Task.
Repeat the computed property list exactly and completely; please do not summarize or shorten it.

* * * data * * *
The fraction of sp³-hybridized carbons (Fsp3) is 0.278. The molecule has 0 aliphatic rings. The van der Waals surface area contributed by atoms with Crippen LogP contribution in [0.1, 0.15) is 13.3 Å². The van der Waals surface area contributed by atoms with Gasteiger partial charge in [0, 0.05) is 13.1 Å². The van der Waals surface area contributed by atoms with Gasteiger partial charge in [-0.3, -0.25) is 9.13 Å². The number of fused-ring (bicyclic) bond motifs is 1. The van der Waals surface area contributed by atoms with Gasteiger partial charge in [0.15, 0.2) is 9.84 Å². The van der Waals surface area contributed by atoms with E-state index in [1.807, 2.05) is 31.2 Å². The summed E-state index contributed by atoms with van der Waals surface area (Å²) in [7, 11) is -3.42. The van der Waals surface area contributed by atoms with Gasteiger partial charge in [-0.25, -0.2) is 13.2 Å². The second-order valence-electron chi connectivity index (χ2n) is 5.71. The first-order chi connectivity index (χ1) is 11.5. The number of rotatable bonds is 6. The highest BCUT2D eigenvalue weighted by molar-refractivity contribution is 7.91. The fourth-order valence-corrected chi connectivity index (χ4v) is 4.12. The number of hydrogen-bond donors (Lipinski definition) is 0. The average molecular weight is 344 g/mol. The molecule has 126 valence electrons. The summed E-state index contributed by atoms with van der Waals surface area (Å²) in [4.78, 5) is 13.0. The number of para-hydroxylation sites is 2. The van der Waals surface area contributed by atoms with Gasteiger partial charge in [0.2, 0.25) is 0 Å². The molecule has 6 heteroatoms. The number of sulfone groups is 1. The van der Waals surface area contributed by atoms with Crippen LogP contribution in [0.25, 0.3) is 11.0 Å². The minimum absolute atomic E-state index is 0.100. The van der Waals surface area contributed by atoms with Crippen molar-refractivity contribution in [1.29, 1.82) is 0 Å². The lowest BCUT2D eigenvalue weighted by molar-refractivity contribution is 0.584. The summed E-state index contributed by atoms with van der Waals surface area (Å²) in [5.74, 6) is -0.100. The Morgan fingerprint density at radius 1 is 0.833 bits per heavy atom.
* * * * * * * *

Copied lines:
The fraction of sp³-hybridized carbons (Fsp3) is 0.278. The molecule has 0 aliphatic rings. The van der Waals surface area contributed by atoms with Crippen LogP contribution in [0.1, 0.15) is 13.3 Å². The van der Waals surface area contributed by atoms with Gasteiger partial charge in [0, 0.05) is 13.1 Å². The van der Waals surface area contributed by atoms with Gasteiger partial charge in [-0.3, -0.25) is 9.13 Å². The number of fused-ring (bicyclic) bond motifs is 1. The van der Waals surface area contributed by atoms with Gasteiger partial charge in [0.15, 0.2) is 9.84 Å². The van der Waals surface area contributed by atoms with E-state index in [1.807, 2.05) is 31.2 Å². The summed E-state index contributed by atoms with van der Waals surface area (Å²) in [7, 11) is -3.42. The van der Waals surface area contributed by atoms with Gasteiger partial charge in [-0.25, -0.2) is 13.2 Å². The second-order valence-electron chi connectivity index (χ2n) is 5.71. The first-order chi connectivity index (χ1) is 11.5. The number of rotatable bonds is 6. The highest BCUT2D eigenvalue weighted by molar-refractivity contribution is 7.91. The fourth-order valence-corrected chi connectivity index (χ4v) is 4.12. The number of hydrogen-bond donors (Lipinski definition) is 0. The average molecular weight is 344 g/mol. The molecule has 126 valence electrons. The summed E-state index contributed by atoms with van der Waals surface area (Å²) in [4.78, 5) is 13.0. The number of para-hydroxylation sites is 2. The van der Waals surface area contributed by atoms with Gasteiger partial charge in [0.2, 0.25) is 0 Å². The molecule has 6 heteroatoms. The number of sulfone groups is 1. The van der Waals surface area contributed by atoms with Crippen LogP contribution in [0.25, 0.3) is 11.0 Å². The minimum absolute atomic E-state index is 0.100. The van der Waals surface area contributed by atoms with Crippen molar-refractivity contribution in [1.29, 1.82) is 0 Å². The lowest BCUT2D eigenvalue weighted by molar-refractivity contribution is 0.584. The summed E-state index contributed by atoms with van der Waals surface area (Å²) in [5.74, 6) is -0.100. The Morgan fingerprint density at radius 1 is 0.833 bits per heavy atom.